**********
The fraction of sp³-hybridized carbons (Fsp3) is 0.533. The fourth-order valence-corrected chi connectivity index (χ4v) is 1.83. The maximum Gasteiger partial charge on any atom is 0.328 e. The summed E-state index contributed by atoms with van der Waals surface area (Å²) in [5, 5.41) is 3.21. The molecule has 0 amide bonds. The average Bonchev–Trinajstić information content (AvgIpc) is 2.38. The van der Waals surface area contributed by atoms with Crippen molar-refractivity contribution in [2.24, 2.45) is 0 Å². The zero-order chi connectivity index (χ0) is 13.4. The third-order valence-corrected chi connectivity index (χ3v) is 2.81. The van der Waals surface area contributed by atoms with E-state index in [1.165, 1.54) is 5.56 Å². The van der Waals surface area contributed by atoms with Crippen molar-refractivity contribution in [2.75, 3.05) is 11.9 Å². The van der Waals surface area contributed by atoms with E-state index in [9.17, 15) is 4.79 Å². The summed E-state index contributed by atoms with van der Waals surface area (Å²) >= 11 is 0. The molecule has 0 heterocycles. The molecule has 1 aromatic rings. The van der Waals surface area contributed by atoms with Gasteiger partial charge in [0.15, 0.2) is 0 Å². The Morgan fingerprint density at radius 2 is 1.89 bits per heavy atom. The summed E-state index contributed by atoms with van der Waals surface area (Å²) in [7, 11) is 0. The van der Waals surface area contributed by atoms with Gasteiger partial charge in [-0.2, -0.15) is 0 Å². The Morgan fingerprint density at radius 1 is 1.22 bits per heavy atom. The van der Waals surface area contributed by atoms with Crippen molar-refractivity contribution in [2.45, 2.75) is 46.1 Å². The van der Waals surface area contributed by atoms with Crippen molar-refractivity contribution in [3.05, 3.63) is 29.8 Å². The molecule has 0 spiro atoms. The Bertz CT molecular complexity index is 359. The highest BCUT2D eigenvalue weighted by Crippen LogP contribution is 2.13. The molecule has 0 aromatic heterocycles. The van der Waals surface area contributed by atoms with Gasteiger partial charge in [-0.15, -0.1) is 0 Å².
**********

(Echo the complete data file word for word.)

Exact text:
The fraction of sp³-hybridized carbons (Fsp3) is 0.533. The fourth-order valence-corrected chi connectivity index (χ4v) is 1.83. The maximum Gasteiger partial charge on any atom is 0.328 e. The summed E-state index contributed by atoms with van der Waals surface area (Å²) in [5, 5.41) is 3.21. The molecule has 0 amide bonds. The average Bonchev–Trinajstić information content (AvgIpc) is 2.38. The van der Waals surface area contributed by atoms with Crippen molar-refractivity contribution in [2.24, 2.45) is 0 Å². The zero-order chi connectivity index (χ0) is 13.4. The third-order valence-corrected chi connectivity index (χ3v) is 2.81. The van der Waals surface area contributed by atoms with E-state index in [1.165, 1.54) is 5.56 Å². The van der Waals surface area contributed by atoms with Crippen molar-refractivity contribution in [2.75, 3.05) is 11.9 Å². The van der Waals surface area contributed by atoms with E-state index in [9.17, 15) is 4.79 Å². The summed E-state index contributed by atoms with van der Waals surface area (Å²) >= 11 is 0. The molecule has 0 heterocycles. The molecule has 1 aromatic rings. The van der Waals surface area contributed by atoms with Gasteiger partial charge in [0.15, 0.2) is 0 Å². The Morgan fingerprint density at radius 2 is 1.89 bits per heavy atom. The summed E-state index contributed by atoms with van der Waals surface area (Å²) in [7, 11) is 0. The van der Waals surface area contributed by atoms with Gasteiger partial charge in [-0.2, -0.15) is 0 Å². The Morgan fingerprint density at radius 1 is 1.22 bits per heavy atom. The van der Waals surface area contributed by atoms with Crippen molar-refractivity contribution in [2.45, 2.75) is 46.1 Å². The van der Waals surface area contributed by atoms with Crippen molar-refractivity contribution in [3.05, 3.63) is 29.8 Å². The molecule has 0 spiro atoms. The Bertz CT molecular complexity index is 359. The highest BCUT2D eigenvalue weighted by Crippen LogP contribution is 2.13. The molecule has 0 aromatic heterocycles. The van der Waals surface area contributed by atoms with Gasteiger partial charge in [-0.15, -0.1) is 0 Å².